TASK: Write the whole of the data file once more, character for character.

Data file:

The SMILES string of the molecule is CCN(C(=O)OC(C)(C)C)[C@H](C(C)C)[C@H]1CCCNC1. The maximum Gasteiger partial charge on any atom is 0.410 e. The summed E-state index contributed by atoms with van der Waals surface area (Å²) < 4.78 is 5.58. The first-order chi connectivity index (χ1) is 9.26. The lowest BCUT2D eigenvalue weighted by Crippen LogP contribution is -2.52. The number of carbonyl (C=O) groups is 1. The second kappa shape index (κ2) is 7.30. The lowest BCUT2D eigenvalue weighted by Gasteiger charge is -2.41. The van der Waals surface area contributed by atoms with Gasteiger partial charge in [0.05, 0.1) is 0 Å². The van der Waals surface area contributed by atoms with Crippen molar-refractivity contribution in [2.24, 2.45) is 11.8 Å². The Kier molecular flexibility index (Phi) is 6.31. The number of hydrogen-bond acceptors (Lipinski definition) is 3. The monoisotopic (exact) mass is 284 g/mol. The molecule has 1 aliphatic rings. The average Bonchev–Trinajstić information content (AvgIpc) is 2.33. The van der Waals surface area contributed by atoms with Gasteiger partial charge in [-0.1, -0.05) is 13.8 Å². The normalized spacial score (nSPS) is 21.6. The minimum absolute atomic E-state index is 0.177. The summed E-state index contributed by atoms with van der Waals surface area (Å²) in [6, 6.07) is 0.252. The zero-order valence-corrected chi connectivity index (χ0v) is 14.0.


The SMILES string of the molecule is CCN(C(=O)OC(C)(C)C)[C@H](C(C)C)[C@H]1CCCNC1. The maximum Gasteiger partial charge on any atom is 0.410 e. The summed E-state index contributed by atoms with van der Waals surface area (Å²) < 4.78 is 5.58. The first-order chi connectivity index (χ1) is 9.26. The lowest BCUT2D eigenvalue weighted by Crippen LogP contribution is -2.52. The number of carbonyl (C=O) groups is 1. The second kappa shape index (κ2) is 7.30. The lowest BCUT2D eigenvalue weighted by Gasteiger charge is -2.41. The van der Waals surface area contributed by atoms with Gasteiger partial charge in [0.05, 0.1) is 0 Å². The van der Waals surface area contributed by atoms with Crippen molar-refractivity contribution in [2.24, 2.45) is 11.8 Å². The Kier molecular flexibility index (Phi) is 6.31. The number of hydrogen-bond acceptors (Lipinski definition) is 3. The monoisotopic (exact) mass is 284 g/mol. The molecule has 1 aliphatic rings. The average Bonchev–Trinajstić information content (AvgIpc) is 2.33. The van der Waals surface area contributed by atoms with Gasteiger partial charge in [-0.1, -0.05) is 13.8 Å². The normalized spacial score (nSPS) is 21.6. The minimum absolute atomic E-state index is 0.177. The summed E-state index contributed by atoms with van der Waals surface area (Å²) in [6, 6.07) is 0.252. The zero-order valence-corrected chi connectivity index (χ0v) is 14.0.